• The founders brought this company into fruition and led it into profitability.

  • But the company's decision to offer common shares of the company on public exchanges

  • makes Alphabet a public company, brings with it a responsibility to shareholders to practice

  • good governance.

  • Shareholders, we urge you to vote for proxy item number 6.

  • >>David Drummond: Thank you very much, Ms. Jack.

  • [ Applause ] The -- thank you.

  • The second stockholder proposal is being brought by Walden Asset Management as the lead filer.

  • They are joined by the Benedictine Sisters of Baltimore, the Benedictine Sisters of Pan

  • de Vida, and other organizations as co-filers.

  • We have today Ms. Meredith Benton, who will be presenting the proposal.

  • Ms. Benton, you have three minutes.

  • >>Meredith Benton: Thank you.

  • My name is Meredith Benton, and I'm here representing Walden Asset Management, the primary sponsor

  • of proposal 7, seeking information on how Alphabet directly and indirectly works to

  • affect legislation and public policy.

  • Walden owns over 160,000 shares of Alphabet.

  • On behalf of Walden and approximately 20 co-filers, I'm pleased to move this resolution.

  • On their behalf, let me start by thanking Alphabet for its steadfast leadership on climate

  • change, both by reducing its greenhouse gas emissions, but also by speaking out to support

  • the Paris Accord and committing to continuing leadership on climate.

  • It is a part of Alphabet's lobbying for positive public policy solutions, and it matters a

  • great deal.

  • Thank you.

  • We understand that corporate lobbying can be a positive force and that transparency

  • is an important part of this.

  • This request for transparency on lobbying has been made to hundreds of companies over

  • the last six years.

  • Lobbying is big for Alphabet.

  • We know that in the last five years, Alphabet spent over $83 million in federal lobbying

  • and has been one of the top five companies lobbying.

  • While Alphabet discloses a summary of their direct federal lobbying on their Web site,

  • with links to a report they provide to the Senate, these Senate quarterly reports are

  • very difficult for investors to navigate.

  • Alphabet also does not disclose meaningful details on dues and grants provided to the

  • over 40 trade groups and advocacy organizations it is a part of, nor how it evaluates whether

  • these lobbying organizations are vetted to be consistent with Alphabet's priorities and

  • values.

  • In order to better understand Alphabet's role in trying to affect legislation and regulation

  • through trade association, additional disclosure is needed for investors.

  • Once again, we want to congratulate Alphabet for the company's public decision several

  • years ago to withdraw from ALEC, a known climate-denying group actively working to combat renewable

  • energy standards.

  • Alphabet acted on its stated values when it withdrew from ALEC, an action we enthusiastically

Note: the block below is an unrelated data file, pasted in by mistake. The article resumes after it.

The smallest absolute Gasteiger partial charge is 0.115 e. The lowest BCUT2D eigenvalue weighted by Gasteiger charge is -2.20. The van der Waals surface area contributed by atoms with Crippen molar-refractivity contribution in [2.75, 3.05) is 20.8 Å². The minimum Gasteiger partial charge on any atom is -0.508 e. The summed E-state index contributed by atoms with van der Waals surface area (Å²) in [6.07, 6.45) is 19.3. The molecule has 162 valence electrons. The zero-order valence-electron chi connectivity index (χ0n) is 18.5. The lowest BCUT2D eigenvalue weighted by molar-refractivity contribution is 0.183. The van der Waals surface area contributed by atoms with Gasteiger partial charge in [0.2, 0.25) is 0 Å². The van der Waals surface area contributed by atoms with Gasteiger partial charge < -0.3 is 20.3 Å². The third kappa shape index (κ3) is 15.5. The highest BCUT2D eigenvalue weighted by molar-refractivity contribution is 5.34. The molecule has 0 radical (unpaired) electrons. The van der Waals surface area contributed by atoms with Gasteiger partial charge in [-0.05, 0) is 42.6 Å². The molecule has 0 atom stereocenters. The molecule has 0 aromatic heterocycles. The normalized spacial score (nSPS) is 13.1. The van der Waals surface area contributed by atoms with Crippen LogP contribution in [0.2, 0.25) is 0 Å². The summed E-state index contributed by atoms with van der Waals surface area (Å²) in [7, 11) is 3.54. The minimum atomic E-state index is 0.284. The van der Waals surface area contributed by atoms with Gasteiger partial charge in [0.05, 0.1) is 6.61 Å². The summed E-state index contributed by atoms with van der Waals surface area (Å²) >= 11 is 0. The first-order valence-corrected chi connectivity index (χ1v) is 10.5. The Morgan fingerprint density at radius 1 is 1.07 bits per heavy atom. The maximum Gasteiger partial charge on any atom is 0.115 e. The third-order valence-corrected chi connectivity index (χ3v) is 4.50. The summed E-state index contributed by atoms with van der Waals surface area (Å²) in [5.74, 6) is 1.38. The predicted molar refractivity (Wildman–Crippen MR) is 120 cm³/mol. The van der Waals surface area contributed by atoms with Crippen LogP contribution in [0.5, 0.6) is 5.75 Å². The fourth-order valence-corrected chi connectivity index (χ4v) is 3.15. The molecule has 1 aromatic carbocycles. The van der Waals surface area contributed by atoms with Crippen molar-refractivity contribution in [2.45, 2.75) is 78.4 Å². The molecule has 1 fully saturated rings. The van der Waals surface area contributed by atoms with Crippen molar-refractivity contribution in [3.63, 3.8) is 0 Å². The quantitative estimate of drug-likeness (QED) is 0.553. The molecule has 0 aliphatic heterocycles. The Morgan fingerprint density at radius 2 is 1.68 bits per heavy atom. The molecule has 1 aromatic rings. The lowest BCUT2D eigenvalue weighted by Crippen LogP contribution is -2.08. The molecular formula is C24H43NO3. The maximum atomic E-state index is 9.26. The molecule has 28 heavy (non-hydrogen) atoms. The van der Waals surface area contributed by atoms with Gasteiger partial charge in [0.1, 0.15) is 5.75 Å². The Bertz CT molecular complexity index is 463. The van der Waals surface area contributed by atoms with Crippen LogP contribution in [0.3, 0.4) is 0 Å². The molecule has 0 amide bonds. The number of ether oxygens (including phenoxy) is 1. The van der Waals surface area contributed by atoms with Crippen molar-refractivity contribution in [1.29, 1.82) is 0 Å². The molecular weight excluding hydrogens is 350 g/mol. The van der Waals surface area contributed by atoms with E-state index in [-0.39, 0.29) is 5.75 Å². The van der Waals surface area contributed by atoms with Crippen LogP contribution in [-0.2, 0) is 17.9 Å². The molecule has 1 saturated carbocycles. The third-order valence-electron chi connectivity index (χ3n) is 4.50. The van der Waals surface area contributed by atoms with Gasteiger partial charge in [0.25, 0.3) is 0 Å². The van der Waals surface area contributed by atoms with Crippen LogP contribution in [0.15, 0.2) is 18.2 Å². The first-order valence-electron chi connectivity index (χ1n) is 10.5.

• commend.

  • However, there are other trade associations whose actions conflict with Alphabet's values.

  • For example, Alphabet is an active member of the U.S. Chamber of Commerce, a group which

  • has spent over $1.2 billion on lobbying since 1998.

  • This group has been an active force opposing climate change solutions, including suing

  • the EPA to block the EPA's Clean Power Plan to address climate change.

  • Clearly, this creates an outright conflict with our stated environmental position.

  • Apple was so offended by the Chamber's policies and actions that they withdrew membership.

  • We urge Alphabet to seek out challenging the Chamber's actions against climate policies

  • and to lobby inside the Chamber with other companies to change the Chamber's policies.

  • Another item of concern to investors is the Financial Choice Act, which will soon be before

  • the House for a vote.

  • This seeks to eliminate the filing of shareholder resolutions, an important tool for investor

  • communication and trust-building within the financial markets.

  • We urge Alphabet to speak up for the rights of investors to file resolutions.

  • One final point.

  • For several years, investors have written letters to top management and filed resolutions

  • on lobbying disclosure and transparency issues, seeking an opportunity simply to meet and

  • talk.

  • But the letter and calls have gone unanswered.

  • The filers of this resolution are perplexed.

  • Alphabet doesn't have a bad investor relations record in general.

  • So why doesn't the company agree to meet or talk on the phone with investors who want

  • a hearing and to seek a middle ground?

  • Thank you.

  • >>David Drummond: Thank you, Ms. Benton.

  • [ Applause ] The third stockholder proposal is being brought

  • by Clean Yield Asset Management as the lead filer on behalf of John Fedor-Cunningham and

  • David Fedor-Cunningham.

  • And the Benedictine Sisters of Mount St. Scholastica.

  • As the co-filer.

  • Ms. Ivy Jack is back to present this proposal.

  • >>Ivy Jack: Good morning, Mr. Chairman, board of directors, and my fellow shareholders.

  • My name is Ivy Jack, and I have been asked to read the following statement by the filers

  • of this proposal, Clean Yield Asset Management.

  • Our proposal, number 8 on the proxy ballot, calls on Alphabet to fully disclose the extent